Sitting in the cutting chair
She reached behind me and weighed matters with a quick twist of her arm. "Are you absolutely sure about this? That's pretty drastic…" The feel of the weight coming off my shoulders was dizzying, powerful. Up until that point I had never considered it to be a burden; it was something to be tucked up and away with elastic bands or caps, or carefully restrained with a bow.
I was seventeen, and absolutely certain. "Cut it.""But it's…beautiful. You're absolutely certain you want me to do this? It will take you years to grow this back."
As she spoke, I took my glasses off and tucked them under the plastic robelike drape they make you wear (to protect your clothes from rogue hairs) while sitting in the cutting chairs. Without my glasses, I was blind—and had to trust. Trust felt sticky and warm, like the back of my neck, which was rapidly beginning to adhere to the nonporous plastic drape.
I had threatened to do this for many, many years, and today was going to be the day. I was, after all, seventeen, and absolutely certain. "I have the fastest-growing hair you've ever seen. Between a half-inch and an inch every month. Don't worry; if I hate it, I'll just grow it back."
The blurry outline in the mirror, the one that vaguely resembled my hairdresser, gestured wildly in the mirror to her co-workers. "Can you believe this? She wants to cut all this off! Where in the world do I start?"
Someone from the back yelled, "Pin the top two-thirds up on the top of her head, and cut it just a bit longer than what she wants. Then start letting the rest of her hair down, a chunk at a time, and cut it that way. By the time you even it all up, it'll be where she wants it."
She leaned in closer to me and said, sotto voce, "How short?" as she cleaned her scissors.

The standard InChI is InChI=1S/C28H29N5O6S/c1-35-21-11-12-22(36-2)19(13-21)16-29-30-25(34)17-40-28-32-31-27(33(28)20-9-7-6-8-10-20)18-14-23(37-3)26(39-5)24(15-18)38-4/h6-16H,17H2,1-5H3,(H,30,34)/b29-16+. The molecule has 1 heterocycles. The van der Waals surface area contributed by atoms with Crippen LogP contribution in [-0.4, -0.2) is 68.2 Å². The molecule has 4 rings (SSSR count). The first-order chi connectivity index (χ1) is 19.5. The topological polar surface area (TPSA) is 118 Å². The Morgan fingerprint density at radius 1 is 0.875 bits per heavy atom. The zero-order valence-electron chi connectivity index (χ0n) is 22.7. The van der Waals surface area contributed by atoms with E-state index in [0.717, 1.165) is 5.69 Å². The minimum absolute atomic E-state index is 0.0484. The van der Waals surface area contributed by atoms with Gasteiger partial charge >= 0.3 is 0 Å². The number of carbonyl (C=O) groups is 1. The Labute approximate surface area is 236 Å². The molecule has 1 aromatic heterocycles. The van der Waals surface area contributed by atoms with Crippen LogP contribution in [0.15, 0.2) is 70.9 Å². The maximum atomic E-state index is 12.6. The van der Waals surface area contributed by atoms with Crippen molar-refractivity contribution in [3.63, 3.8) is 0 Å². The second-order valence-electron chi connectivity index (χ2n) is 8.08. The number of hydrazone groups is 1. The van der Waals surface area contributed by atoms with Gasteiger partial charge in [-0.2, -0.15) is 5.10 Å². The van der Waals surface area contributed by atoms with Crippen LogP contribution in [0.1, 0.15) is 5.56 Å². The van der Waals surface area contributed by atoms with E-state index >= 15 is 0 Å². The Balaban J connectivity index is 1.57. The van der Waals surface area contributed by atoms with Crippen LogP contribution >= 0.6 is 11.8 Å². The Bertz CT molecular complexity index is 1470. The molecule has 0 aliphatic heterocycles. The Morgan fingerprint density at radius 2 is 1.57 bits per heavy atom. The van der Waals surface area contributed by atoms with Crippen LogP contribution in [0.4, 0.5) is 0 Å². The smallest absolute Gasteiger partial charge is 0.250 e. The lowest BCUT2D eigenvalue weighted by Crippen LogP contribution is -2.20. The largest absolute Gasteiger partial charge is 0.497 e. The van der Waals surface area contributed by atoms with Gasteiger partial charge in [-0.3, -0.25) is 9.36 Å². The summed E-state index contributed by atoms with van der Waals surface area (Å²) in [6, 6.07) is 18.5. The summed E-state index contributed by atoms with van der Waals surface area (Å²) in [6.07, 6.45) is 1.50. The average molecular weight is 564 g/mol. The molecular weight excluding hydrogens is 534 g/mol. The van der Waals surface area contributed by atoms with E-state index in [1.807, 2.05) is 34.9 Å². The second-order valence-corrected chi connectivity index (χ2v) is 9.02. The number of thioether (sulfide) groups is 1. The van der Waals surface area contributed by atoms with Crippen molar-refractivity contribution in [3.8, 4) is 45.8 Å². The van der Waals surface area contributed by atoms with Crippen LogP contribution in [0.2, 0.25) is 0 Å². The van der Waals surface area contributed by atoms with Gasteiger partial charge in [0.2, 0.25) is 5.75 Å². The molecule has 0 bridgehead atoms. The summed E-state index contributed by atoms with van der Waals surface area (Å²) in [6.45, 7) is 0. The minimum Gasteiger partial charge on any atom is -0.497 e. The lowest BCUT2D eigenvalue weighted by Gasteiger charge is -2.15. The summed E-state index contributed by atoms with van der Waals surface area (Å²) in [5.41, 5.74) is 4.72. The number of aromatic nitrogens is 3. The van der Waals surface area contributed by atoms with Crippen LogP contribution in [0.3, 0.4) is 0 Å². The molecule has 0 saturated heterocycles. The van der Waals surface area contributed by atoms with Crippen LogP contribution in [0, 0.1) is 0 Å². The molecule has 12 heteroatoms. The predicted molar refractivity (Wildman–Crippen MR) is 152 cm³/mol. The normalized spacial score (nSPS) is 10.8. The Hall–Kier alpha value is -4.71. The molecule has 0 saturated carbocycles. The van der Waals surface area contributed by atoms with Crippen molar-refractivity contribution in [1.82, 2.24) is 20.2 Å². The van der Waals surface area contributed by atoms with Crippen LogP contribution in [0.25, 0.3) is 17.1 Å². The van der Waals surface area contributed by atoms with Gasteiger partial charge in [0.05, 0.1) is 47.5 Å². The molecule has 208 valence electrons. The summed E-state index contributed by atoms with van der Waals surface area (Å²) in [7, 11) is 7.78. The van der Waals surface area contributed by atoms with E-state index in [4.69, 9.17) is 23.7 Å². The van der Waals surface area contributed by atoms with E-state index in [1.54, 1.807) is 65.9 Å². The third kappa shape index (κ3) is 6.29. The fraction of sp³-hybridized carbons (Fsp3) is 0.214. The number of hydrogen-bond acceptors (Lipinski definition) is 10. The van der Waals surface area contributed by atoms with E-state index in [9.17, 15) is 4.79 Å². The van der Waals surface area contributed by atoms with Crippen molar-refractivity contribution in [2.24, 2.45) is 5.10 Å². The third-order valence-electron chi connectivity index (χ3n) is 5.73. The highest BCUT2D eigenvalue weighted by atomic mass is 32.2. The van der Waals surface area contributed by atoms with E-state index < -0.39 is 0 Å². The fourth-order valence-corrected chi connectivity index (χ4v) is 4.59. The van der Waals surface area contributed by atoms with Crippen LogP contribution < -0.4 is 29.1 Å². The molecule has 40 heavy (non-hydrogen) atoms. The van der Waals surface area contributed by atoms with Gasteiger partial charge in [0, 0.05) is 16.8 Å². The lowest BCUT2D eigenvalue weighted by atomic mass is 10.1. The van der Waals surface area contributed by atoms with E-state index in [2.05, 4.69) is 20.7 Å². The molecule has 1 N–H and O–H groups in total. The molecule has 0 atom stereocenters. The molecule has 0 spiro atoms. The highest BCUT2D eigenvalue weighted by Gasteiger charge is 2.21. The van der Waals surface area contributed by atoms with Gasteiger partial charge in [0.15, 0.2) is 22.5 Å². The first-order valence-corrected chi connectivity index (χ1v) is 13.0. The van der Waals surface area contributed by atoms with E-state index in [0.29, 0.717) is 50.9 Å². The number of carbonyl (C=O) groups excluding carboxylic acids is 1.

I raised my right arm to my neck and mimicked a beheading motion, level with my chin. "Right to the chin."
As over a foot of hair came off, I could literally feel my head gradually unbalancing and then righting itself as the weight of my hair changed. Then, with a whisk of the drape and a quick brush-down of my neck, the deed was done. By most standards of the Western world, I still had very long hair; for me, though, it was extremely short.
I loved it. Until I realized I couldn't pin it up in a ponytail, that is.
Thus began the cycle. My hair would grow, and grow, until I finally got tired of its heft and length, and then, a year or so later, I would have it all chopped off. It would then be another year before I saw another hairstylist, who would then perform the same radical surgery upon my hair.
As of this summer, it will have been two years since my last shearing. The last one was shorter than usual. As I stood in the shower tonight I realized that my hair is now a hand's-span away from my waist.
Another two or three months, and it—that strange combination of not-red and not-blond, as well as not-spiral-curls but not-straight—will be the longest it's ever been.
I looked in the mirror tonight, while combing it out, and wondered how long I'm going to let it get this time. It's not bothering me now, but I know that there will come a day, as those days have come in the past, where I look in the mirror, nod, and say, "It's time."
On those days I announce to no one what I'm planning on doing. I just swoop into a hair salon, unclip my hair, no longer seventeen but still absolutely certain, and say,